Some insights  from Sue’s husband, Bruce Robert George Ennis.

A word for the Caregivers………

The caregiver for someone diagnosed with breast cancer is a critical role and comes in many forms.  The assumption, sometimes, is that it is automatically the husband but I have spoken to folk where it was, among many people, a child, sibling, parent, partner and good friend.

I asked Sue if I could supplement her website with some comments for the caregivers.  While the caregiver is not the one dealing with the disease, it can still be a very traumatic experience.  How they handle the situation can significantly alter the effect it has on the patient.  So I will share some of my experiences in the hope that what I did – and the mistakes I made – might help someone who is put in the unfortunate position of caring for someone diagnosed with breast cancer.

Receiving the News

Sue is very strong willed and makes up her mind quickly.  She had already fully prepared and had accepted the fact that she had the disease long before the actual diagnosis.  I handled things a little differently.  Partly the scientist in me and partly denial meant I didn’t accept that it might happen.  I wanted to see the diagnosis.  I didn’t want to accept that something as potentially tragic as this might happen to the woman I adore.  By the time we got the news I began to realize that I had not provided the full support that I could have.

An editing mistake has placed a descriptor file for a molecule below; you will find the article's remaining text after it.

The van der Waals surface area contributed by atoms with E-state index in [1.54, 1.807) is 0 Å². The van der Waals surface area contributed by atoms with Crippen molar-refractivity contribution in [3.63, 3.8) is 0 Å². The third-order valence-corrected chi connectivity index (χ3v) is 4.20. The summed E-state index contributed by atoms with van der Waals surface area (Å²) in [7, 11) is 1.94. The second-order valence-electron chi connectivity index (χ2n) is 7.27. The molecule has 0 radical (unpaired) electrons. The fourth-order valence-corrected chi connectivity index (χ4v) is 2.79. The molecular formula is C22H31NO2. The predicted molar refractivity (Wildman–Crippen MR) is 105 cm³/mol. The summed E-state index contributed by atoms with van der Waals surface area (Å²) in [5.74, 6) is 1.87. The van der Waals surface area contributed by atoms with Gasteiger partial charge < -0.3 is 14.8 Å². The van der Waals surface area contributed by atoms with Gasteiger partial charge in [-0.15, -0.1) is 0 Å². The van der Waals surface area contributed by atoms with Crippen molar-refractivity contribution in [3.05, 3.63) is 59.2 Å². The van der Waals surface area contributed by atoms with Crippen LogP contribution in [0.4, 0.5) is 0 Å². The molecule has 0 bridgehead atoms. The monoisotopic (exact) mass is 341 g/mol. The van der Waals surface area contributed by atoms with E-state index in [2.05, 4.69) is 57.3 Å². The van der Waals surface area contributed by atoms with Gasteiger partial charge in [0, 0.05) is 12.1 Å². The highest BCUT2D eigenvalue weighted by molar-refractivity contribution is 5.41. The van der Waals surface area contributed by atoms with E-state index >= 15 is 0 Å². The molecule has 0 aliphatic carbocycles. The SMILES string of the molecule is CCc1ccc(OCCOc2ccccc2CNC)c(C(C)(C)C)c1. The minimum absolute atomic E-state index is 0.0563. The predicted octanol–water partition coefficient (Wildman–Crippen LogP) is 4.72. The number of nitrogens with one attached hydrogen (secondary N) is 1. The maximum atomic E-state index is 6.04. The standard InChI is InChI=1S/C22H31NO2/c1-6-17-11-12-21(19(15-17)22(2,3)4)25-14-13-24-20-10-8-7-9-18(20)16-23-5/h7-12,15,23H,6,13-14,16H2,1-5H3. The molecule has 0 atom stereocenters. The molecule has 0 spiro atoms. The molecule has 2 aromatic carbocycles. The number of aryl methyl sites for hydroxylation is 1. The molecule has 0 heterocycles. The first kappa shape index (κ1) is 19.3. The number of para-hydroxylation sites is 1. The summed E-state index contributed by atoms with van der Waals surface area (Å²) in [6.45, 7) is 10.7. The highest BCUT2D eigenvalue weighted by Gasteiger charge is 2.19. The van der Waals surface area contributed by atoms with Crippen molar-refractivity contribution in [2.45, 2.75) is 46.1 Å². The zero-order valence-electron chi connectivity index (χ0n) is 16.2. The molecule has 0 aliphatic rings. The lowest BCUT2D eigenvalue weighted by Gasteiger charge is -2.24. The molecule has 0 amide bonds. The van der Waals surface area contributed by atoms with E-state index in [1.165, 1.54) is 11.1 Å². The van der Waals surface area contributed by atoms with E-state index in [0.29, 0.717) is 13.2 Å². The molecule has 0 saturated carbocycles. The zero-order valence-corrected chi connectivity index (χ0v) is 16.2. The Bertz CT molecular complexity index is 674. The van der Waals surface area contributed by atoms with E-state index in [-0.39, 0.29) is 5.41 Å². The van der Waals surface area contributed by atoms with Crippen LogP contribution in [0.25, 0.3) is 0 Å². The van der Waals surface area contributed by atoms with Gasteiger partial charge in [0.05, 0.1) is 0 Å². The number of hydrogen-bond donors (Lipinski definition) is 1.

Following the diagnosis a friend loaned me a book for those giving care.  It was very informative but one message jumped out loud and clear.  With everything going on associated with the disease and diagnosis, as tough as it may seem, the caregiver must never lose sight of the fact that it is not actually them with cancer.  It went on to outline that we all respond differently and we as caregivers must do our best to align with how the patient is handling it.

My refusal to accept that it was cancer certainly gave Sue some positive thinking and hope at times.  However, it did not demonstrate to her that I was aligned with her, empathized with her situation or understood the potential severity of how this could affect our lives.  I had missed time that I could have been researching the disease, trying to better understand the support role that I could have been playing.  Had I researched the subject, I might have found the book and read that I needed to understand that it was not me being diagnosed.  That I had a key role to play and part of that was to align with and understand Sue’s approach so I could provide appropriate support.

It’s not that Sue’s or my approaches are right or wrong.  We are all different in handling difficult situations.  It is essential though that the caregiver demonstrate understanding for how their potential cancer patient is handling the news.  Of course it all comes down to communication and not making assumptions that you are doing the right thing.  Talk to them until you understand and they know that you do.

Needless to say, the diagnosis really hit me – big time.

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